Nearly $250 million is coming back to Mississippi tax payers as part of President Bush's tax refund plan.
If the entire rebate Mississippi tax filers will receive is spent on new purchases, economist Bob Neal estimates it would generate nearly $17 million to the state's general fund. But it's unlikely all the refunds will be spent on something new. Instead, Neal says people will spend the money on a variety of things.
"I can envision some of this rebate getting spent to pay down existing debt," he says. "That doesn't generate any additional impact in this state. Some of it will be spent outside of Mississippi. That doesn't generate any additional impact in Mississippi. And perhaps some of it will be put into savings. Once again, no additional secondary impact."
The economist also says the tax rebate won't have much of an economic impact at all. The money makes up less than one percent of the state's general fund.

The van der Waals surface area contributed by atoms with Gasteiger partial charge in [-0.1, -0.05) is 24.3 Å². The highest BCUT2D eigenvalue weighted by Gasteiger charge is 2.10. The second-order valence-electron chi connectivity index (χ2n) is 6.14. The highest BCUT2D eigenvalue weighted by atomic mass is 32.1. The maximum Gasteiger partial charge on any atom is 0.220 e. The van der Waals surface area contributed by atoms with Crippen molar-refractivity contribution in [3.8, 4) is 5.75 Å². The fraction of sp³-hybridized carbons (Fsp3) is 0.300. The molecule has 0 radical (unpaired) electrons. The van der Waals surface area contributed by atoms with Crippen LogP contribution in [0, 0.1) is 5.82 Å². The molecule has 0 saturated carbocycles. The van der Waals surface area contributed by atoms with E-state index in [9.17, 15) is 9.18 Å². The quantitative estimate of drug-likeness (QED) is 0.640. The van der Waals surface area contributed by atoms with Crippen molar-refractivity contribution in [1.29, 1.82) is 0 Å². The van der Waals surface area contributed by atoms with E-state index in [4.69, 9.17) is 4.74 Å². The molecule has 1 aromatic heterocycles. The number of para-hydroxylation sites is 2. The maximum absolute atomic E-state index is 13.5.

"It's not going to make up for the revenue shortfalls that we've been seeing," Neal said.
In addition, Neal says 37 percent of Mississippians who filed taxes had no taxable income and therefore won't receive a rebate at all. But for the tax payers who will get money back, single filers can expect rebates up to $300, single parents up to $500, and couples who filed jointly can anticipate up to $600 back.
Many Mississippians are just happy to get anything. Margaret Burkes said, "Usually when you get a dollar. You spend it so, that's pretty much what I'll do, spent it."
Tommy Spires doesn't agree.
"I don't know, I'm going to save it, put it in the bank and save it," he said.